Monday, April 05, 2010

My interest is kindled!

I interrupt this sequential narration of our Maui vacation with a few reviews. I didn't tell you, but I filled up all my image hosting space on Picasa, so I'm trying to figure out which new service I'll use and how I'll host all my pics. Translation: I didn't want to write the next post in my Maui blogs because I need to be able to insert photo links. I want to get that all squared away by tomorrow. It's a good opportunity to talk about something else, though, and still Maui-related.

One of the best things I did this trip was read like a madwoman. I told K today, I really feel like I've relaxed when I get to read a lot. It's not something I get to do a lot at home, and most of the reading I do at (and for) work is to re-read things I'm teaching for the umpteenth time (and why, dear blog, does it not matter how many times I read something--why will the children always ask me a question I do not know? *sigh*). Today I have three reviews for you.

The Help by Kathryn Stockett

I've never heard of Kathryn Stockett or this novel at all, but I stumbled upon it purely through Amazon-browsing. It has great reviews on Amazon and it deserves them. It's one of the two books I bought when E gave me the Kindle. Of course before I read it, Marty and her daughter Marta both mentioned it in their post about their Sistas weekend in Vegas, so... that just piqued my interest even more.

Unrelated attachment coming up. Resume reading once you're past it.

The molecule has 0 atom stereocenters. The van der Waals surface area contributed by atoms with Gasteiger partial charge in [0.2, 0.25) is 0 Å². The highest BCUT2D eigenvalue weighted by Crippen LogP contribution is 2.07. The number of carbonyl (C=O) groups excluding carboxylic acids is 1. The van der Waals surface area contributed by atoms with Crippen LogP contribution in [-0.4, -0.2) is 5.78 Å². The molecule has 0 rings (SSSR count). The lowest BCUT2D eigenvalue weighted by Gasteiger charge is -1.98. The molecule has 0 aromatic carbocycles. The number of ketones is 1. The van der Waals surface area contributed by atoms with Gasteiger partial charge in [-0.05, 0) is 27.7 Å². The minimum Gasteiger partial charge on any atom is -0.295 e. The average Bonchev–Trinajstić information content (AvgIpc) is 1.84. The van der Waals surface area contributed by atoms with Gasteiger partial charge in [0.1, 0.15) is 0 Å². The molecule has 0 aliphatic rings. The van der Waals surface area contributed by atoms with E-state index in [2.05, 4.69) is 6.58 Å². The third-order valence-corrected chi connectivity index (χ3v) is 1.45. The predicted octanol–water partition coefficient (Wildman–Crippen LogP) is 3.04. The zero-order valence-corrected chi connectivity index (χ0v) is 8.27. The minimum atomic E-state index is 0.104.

The Help is a beautiful book. It takes place in Jackson, Mississippi in 1962 amidst the civil rights movement. It's told in the three distinctly different voices of Aibileen, Minny, and Skeeter. Aibileen and Minny are black women working in white homes; Skeeter is the nickname of a college-educated daughter of a white family with cotton money. Skeeter gets the idea to secretly write the stories of the relationships between the black women and their white families. It's touching, heart-wrenching, funny, and lacks any hint of cliche or sugar-coating. The book is told in regional dialect (that means words look like they sound, not like they're actually spelled) but I didn't find it distracting or as difficult to digest as something like Their Eyes Were Watching God--though that's a great book too, BTW) and I found it had a quality to its setting not unlike Gone With the Wind--different subject matter, but it had the same slow warmth to it that evoked the south so clearly.

What I liked the most about Stockett's novel was that she was able to talk about the subject matter--race relations in a difficult time, in a difficult time in history--without any hint of it being stereotypical or preachy. It's just a novel about the relationships of women, the hypocrisy of the south during that time, the pain many endured, but also the touching familial relationships that were established within such a problematic system. It made me laugh out loud several times. I wanted to read to find out what would happen, but I also grew sad as I started to feel like it might be over--for me that's a sign of a great book.

My recommendation: Read it now. It will surely be a movie, and you'll be glad you know more than what's on the screen.

Let the Great World Spin by Colum McCann